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The Daily Wildcat

The Daily Wildcat

 

    Capoeira ceremony ‘baptizes’ dancers

    From the left, David Dick and Cristobal Barajas perform a Capoeria dance at the Capoeira Mandinga Tucson
    From the left, David Dick and Cristobal Barajas perform a Capoeria dance at the Capoeira Mandinga Tucson

    Two men wearing dried grass skirts and body paint rushed toward each other, each brandishing a pair of long wooden sticks, while a semicircle of white-clad

    spectators clapped.

    The men began to jump, scream and strike their sticks together to the rhythm of drums, Portuguese chanting and the twang of a musical instrument called a berimbau.

    This act marked the opening of Capoeira Mandinga Tucson’s 10th Batizado, held last Saturday at the UA Student Recreation Center. The event is both an initiation rite for new Capoeiristas and a graduation ceremony for current students to advance to the next level.

    “”When I first started training in Capoeira, one of the things that I really loved about it was how there’s all these different kinds of movements,”” said Anne Pollack, instructor and founder of Capoeira Mandinga Tucson. “”I couldn’t imagine living without it.””

    Pollack began teaching classes at the Rec Center back in 1996 and opened an academy last year at 605 E. 6th St.

    Capoeira is an Afro-Brazilian martial art that started more than 400 years ago by African slaves in Brazil who masked their fighting training as a game of dance

    and music.

    It weaves elements of music, song, and dance together with a variety of fluid acrobatic movements including kicks, sweeps, flips, and cartwheels.

    Many Capoeira masters attended the event, including Pollack’s instructor, Marcel Pereira, who began his training in 1974 in Sao Paulo, Brazil and was the third master to bring Capoeira to America. Pereira started teaching classes in San Francisco in 1984, which brought its own challenges.

    “”In Capoeria, you need to have a certain atmosphere, you need to create an atmosphere that involves music, involves singing, involves understanding what the art is, and 25 years ago (Americans) really didn’t know what that was,”” Pereira said. “”I felt alone.””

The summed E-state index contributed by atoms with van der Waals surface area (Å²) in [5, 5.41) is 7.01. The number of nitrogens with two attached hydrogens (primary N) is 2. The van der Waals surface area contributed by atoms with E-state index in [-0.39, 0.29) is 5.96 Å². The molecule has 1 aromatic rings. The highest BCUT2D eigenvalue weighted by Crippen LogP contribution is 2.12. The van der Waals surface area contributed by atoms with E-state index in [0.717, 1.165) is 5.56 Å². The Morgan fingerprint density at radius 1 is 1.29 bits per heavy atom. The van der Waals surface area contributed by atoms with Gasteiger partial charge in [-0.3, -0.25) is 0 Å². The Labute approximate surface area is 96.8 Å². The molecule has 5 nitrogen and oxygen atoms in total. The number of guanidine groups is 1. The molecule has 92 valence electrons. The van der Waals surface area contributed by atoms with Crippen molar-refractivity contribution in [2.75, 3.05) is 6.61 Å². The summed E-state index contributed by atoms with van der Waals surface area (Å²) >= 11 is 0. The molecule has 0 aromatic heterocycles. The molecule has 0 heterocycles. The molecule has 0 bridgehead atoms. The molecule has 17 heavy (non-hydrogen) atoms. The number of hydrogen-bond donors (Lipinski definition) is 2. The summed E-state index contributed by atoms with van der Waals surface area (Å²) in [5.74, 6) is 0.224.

The Batizado, or baptism, is an important part of Capoeira, in which every newcomer receives a nickname and their first “”corda””, a colored rope worn as a belt indicating rank, which is made from a combination of colors from the Brazilian flag, Pereira said.

    Since Capoeira started, it has become an integral part of Brazilian culture.

    “”It is really everywhere,”” Pereira said. “”Capoeira is the second-most practiced sport in Brazil; the first is soccer.””

    Becoming a good Capoeirista requires physical and mental prowess as well as development of rhythm, said David Vick, president of the UA Capoeira Club, which sponsored the event.

    “”It’s a dance, a martial art and a game. There’s a lot of strategy involved, and thinking. It’s not just like doing tricks,”” Vick said.

    Vick said that his biggest challenge in Capoeira was the physical demands he faced since he began more than four

    years ago.

    “”For some people based on how physical they are, or how athletic they are, that’s usually the biggest hurdle. That was my hurdle at first because I was fairly skinny and disproportionate at the time,”” he said.

    Despite the various obstacles a prospective Capoeirista faces, Pereira encourages them not to get discouraged.

    “”Just go for it and respect your own pace. Don’t compare yourself to anybody else,”” he said. “”If you really like it, you will find a way. You keep training and, little by little, you see the way to overcome difficulties and barriers.””

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